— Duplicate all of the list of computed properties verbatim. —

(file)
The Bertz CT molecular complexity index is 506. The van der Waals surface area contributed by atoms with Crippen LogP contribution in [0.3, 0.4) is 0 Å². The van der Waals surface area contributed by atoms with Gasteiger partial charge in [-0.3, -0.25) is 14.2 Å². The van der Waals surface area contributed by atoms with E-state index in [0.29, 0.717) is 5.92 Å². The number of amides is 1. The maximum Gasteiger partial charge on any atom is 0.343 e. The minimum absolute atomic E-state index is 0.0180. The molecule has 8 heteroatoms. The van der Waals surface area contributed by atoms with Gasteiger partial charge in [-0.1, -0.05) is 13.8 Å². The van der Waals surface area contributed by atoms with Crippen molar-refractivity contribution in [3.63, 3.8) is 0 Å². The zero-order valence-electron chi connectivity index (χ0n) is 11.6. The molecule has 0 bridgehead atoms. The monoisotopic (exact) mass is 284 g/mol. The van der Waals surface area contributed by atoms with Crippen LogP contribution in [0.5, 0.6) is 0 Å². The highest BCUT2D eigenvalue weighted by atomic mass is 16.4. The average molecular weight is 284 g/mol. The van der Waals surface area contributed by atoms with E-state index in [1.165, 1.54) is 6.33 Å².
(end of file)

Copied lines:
The Bertz CT molecular complexity index is 506. The van der Waals surface area contributed by atoms with Crippen LogP contribution in [0.3, 0.4) is 0 Å². The van der Waals surface area contributed by atoms with Gasteiger partial charge in [-0.3, -0.25) is 14.2 Å². The van der Waals surface area contributed by atoms with E-state index in [0.29, 0.717) is 5.92 Å². The number of amides is 1. The maximum Gasteiger partial charge on any atom is 0.343 e. The minimum absolute atomic E-state index is 0.0180. The molecule has 8 heteroatoms. The van der Waals surface area contributed by atoms with Gasteiger partial charge in [-0.1, -0.05) is 13.8 Å². The van der Waals surface area contributed by atoms with Crippen molar-refractivity contribution in [3.63, 3.8) is 0 Å². The zero-order valence-electron chi connectivity index (χ0n) is 11.6. The molecule has 0 bridgehead atoms. The monoisotopic (exact) mass is 284 g/mol. The van der Waals surface area contributed by atoms with Crippen LogP contribution in [0.5, 0.6) is 0 Å². The highest BCUT2D eigenvalue weighted by atomic mass is 16.4. The average molecular weight is 284 g/mol. The van der Waals surface area contributed by atoms with E-state index in [1.165, 1.54) is 6.33 Å².